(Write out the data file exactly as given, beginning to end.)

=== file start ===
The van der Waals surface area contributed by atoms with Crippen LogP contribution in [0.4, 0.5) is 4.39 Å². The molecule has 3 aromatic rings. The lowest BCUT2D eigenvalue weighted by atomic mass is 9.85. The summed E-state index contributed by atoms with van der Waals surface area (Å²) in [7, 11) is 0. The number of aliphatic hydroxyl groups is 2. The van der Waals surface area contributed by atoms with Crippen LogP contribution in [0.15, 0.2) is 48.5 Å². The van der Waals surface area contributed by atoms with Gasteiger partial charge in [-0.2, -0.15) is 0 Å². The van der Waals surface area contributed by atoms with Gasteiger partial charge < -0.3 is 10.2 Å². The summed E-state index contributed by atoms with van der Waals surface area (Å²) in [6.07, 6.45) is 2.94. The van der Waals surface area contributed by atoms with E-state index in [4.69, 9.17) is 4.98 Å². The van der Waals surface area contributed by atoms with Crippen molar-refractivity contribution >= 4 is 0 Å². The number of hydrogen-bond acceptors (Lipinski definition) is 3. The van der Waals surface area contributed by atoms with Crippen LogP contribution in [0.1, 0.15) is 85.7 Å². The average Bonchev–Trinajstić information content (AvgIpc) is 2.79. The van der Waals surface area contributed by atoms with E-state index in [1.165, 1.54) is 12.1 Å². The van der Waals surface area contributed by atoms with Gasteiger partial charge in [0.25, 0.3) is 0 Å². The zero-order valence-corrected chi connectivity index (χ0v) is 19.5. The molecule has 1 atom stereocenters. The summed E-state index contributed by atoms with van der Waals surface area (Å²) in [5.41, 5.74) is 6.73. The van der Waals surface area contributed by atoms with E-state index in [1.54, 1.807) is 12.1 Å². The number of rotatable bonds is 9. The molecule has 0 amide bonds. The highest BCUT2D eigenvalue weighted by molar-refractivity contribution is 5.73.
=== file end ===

The van der Waals surface area contributed by atoms with Crippen LogP contribution in [0.4, 0.5) is 4.39 Å². The molecule has 3 aromatic rings. The lowest BCUT2D eigenvalue weighted by atomic mass is 9.85. The summed E-state index contributed by atoms with van der Waals surface area (Å²) in [7, 11) is 0. The number of aliphatic hydroxyl groups is 2. The van der Waals surface area contributed by atoms with Crippen LogP contribution in [0.15, 0.2) is 48.5 Å². The van der Waals surface area contributed by atoms with Gasteiger partial charge in [-0.2, -0.15) is 0 Å². The van der Waals surface area contributed by atoms with Gasteiger partial charge < -0.3 is 10.2 Å². The summed E-state index contributed by atoms with van der Waals surface area (Å²) in [6.07, 6.45) is 2.94. The van der Waals surface area contributed by atoms with E-state index in [4.69, 9.17) is 4.98 Å². The van der Waals surface area contributed by atoms with Crippen molar-refractivity contribution >= 4 is 0 Å². The number of hydrogen-bond acceptors (Lipinski definition) is 3. The van der Waals surface area contributed by atoms with Crippen LogP contribution in [0.1, 0.15) is 85.7 Å². The average Bonchev–Trinajstić information content (AvgIpc) is 2.79. The van der Waals surface area contributed by atoms with E-state index in [1.165, 1.54) is 12.1 Å². The van der Waals surface area contributed by atoms with Gasteiger partial charge in [0.25, 0.3) is 0 Å². The zero-order valence-corrected chi connectivity index (χ0v) is 19.5. The molecule has 1 atom stereocenters. The summed E-state index contributed by atoms with van der Waals surface area (Å²) in [5.41, 5.74) is 6.73. The van der Waals surface area contributed by atoms with E-state index in [1.54, 1.807) is 12.1 Å². The number of rotatable bonds is 9. The molecule has 0 amide bonds. The highest BCUT2D eigenvalue weighted by molar-refractivity contribution is 5.73.